15. Anderson, C.A. & Dill, K.E. (2000), “Video games and aggressive thoughts, feelings, and behavior in the laboratory and in life”, Journal of Personality and Social Psychology, no. 78, pp. 772–790.
  16. Charlton, T., Panting, C., Davie, R., Coles, D. & Whitmarsh, L. (2000), “Children’s playground behavior across five years of broadcast television: A naturalistic study in a remote community”, Emotional and Behavioural Difficulities, no. 5 (4), pp. 4-12.
  17. Bartlett, C.P., Anderson, C.A. & Swing, E.L. (2009), “Video game effects confirmed, suspected and speculative: A review of the evidence”, Simulation & Gaming, no. 40, pp. 377–403.
  18. Bartholow, B.D., Sestir, M.A., & Davis, E. (2005), “Correlates and consequences of exposure to video game violence: Hostile personality, empathy, and aggressive behavior”, Personality and Social Psychology Bulletin, no. 31, pp. 1573–1586.
  19. Bushman, B.J. & Anderson, C.A. (2009), “Comfortably numb: Desensitizing effects of violent media on helping others”, Psychological Science, no. 20, pp. 273–277.
  20. Literacy (2012), “Buss-Durkee Hostility Inventory Questionnaire”, available at: (accessed 26 September 2015).
  21. Vsetesti (2011), “Test of aggressiveness in relationships of A. Assinger”, available at (accessed 05 March 2015).
  22. The Black Lady (2010), “Test of internal aggression of S. Dayhoff”, available at: (accessed 05 March 2015).
  23. Calvert, S.L. & Tan, S. (1994), “Impact of virtual reality on young adults’ pshysiological arousal and aggressive thoughts: Interaction versus observation”, Journal of Applied Developmental Psychology, no. 15, pp. 125–139.
  24. Bushman, B.J. (1998), “Priming effects of violent media on the accessibility of aggressive constructs in memory”, Personality and Social Psychology Bulletin, no. 24, pp. 537–545.
  25. Anderson, C.A., Carnagey, N.I. & Eubanks, J. (2003), “Exposure to violent media: The effects of songs with violent lyrics on aggressive thoughts and feelings”, Journal of Personality and Social Psychology, no. 84, pp. 960–971.
  26. Havrylets, Y.D. (2014), “Traits of Psychological Diagnostics Methods in Social Studies and Communication”, in Proceedings of the Ukrainian National Scientific Conference “Diagnostic Criteria and Methods of Measuring the Impact of Media”, Kyiv, 10 April 2014, Kyiv, pp. 22-25.
  27. Vodopiyanova, N.E. & Starchenkova, E.S. (2008), Syndrome of Burnout: Diagnostics and Prevention, Piter Publishing Hourse, Saint-Petersburg, 336 p.
  28. Psylist (2010), “Anxiety Inventory of C. Spielberger”, available at: (accessed 26 September 2015).
  29. Testoteka (2012), “Wellbeing, Activeness and Mood Inventory”, available at: (accessed 26 September 2015).
  30. Strenziok, M., Krueger, F., Deshpande, G., Lenroot, R.K., Van der Meer, E. & Grafman J. (2011), “Fronto-parietal regulation of media violence exposure in adolescents: a multi-method study”, Social Cognitive and Affective Neuroscience, no. 6 (5), pp. 537–547.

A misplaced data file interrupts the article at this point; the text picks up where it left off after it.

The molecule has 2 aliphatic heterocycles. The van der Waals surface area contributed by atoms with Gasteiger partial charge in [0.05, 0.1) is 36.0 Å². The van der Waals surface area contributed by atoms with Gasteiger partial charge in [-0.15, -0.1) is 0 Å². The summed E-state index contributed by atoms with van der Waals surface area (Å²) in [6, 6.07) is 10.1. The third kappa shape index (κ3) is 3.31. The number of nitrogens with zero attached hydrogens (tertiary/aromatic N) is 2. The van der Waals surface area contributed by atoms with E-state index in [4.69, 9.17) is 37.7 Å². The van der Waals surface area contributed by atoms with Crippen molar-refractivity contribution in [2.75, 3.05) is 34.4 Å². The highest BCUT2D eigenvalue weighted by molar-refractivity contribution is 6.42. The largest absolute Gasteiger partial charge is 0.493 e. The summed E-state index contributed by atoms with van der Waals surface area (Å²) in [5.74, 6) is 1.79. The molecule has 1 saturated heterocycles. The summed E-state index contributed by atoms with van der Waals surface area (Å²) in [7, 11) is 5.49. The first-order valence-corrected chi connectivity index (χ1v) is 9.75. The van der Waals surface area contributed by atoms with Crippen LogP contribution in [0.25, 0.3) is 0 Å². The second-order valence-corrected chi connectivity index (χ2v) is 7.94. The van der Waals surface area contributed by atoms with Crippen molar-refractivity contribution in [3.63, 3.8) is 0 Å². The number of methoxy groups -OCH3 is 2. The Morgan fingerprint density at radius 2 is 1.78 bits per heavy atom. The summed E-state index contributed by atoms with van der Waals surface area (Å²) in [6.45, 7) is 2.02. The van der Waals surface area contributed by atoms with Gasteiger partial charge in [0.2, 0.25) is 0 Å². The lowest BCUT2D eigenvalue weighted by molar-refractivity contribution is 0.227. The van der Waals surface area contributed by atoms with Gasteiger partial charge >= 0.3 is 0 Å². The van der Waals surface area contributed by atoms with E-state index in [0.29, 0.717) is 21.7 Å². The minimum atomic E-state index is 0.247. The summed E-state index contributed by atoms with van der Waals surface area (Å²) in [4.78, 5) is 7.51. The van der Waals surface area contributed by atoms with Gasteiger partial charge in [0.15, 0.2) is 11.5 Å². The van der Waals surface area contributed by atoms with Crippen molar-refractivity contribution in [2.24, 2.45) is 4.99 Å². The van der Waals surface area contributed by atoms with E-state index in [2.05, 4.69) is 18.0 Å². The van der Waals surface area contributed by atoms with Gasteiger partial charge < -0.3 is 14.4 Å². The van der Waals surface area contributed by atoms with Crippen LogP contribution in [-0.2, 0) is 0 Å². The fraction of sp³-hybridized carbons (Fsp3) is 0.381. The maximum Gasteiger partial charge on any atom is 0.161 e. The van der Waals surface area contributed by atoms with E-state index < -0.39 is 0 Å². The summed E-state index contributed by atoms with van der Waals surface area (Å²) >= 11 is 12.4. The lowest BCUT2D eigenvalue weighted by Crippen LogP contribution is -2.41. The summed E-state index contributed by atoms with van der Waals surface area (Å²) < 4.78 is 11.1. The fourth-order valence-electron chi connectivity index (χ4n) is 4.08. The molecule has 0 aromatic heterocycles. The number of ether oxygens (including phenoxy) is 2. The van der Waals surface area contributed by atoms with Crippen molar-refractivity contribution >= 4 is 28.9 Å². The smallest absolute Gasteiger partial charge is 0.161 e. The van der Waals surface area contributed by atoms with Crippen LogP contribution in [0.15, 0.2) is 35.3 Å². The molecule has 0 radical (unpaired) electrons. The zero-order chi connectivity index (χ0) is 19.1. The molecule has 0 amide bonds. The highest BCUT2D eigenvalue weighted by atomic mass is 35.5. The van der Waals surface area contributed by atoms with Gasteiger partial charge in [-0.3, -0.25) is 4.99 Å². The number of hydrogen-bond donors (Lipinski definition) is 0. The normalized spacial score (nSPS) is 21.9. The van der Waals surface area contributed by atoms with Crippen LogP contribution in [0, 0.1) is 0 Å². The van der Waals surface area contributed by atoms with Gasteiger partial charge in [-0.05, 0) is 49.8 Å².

31. Bartholow, B.D., Bushman, B.J. & Sestir, M.A. (2006), “Chronic violent video game exposure and desensitization to violence: Behavioral and event-related brain potential data”, Journal of Experimental Social Psychology, no. 42, pp. 532–539.
  32. Carnagey, N.L., Anderson, C.A. & Bartholow, B. D. (2007), “Media violence and social neuroscience. New questions and new opportunities”, Current Directions in Psychological Science, no. 16 (4), pp. 178–182.
  33. Dmytrotsa, O.M. (2005), Brain Event-Related Potentials in Conditions of Involuntary and Voluntary Attention in Adolescents, Abstract of the PhD diss. (biol. sci.), Ivan Franko Lviv National University, 22 p.
  34. Weber, R., Michael Mangus, J. & Huskey, R. (2015), “Brain Imaging in Communication Research: A Practical Guide to Understanding and Evaluating fMRI Studies”, Communication Methods and Measures, no 9(1-2), pp. 5–29.
  35. Carnagey, N.L., Anderson, C.A. & Bushman, B.J. (2007), “The effect of video game violence on physiological desensitization to real-life violence”, Journal of Experimental Social Psychology, no. 43, pp. 489–496.
  36. Rizun, V.V. (1988), Definition of the Text Subject: Editorial Analysis Problem, Abstract of the PhD diss. (phil. sci.), Institute of Journalism, Taras Shevchenko National University of Kyiv, 22 p.
  37. Rizun, V.V. (1997), “Using galvanic skin reflex as a method of studying of topic component structure”, in Rizun V.V. (Ed.), Editing and Publishing: Experience, Problems and Future, Publishing Center “Kyiv University”, Kyiv, pp. 159–163.
  38. Ekman, P. (2010), Psychology of Emotions, Piter Publishing House, Saint-Petersburg, 334 p.

Comments are closed.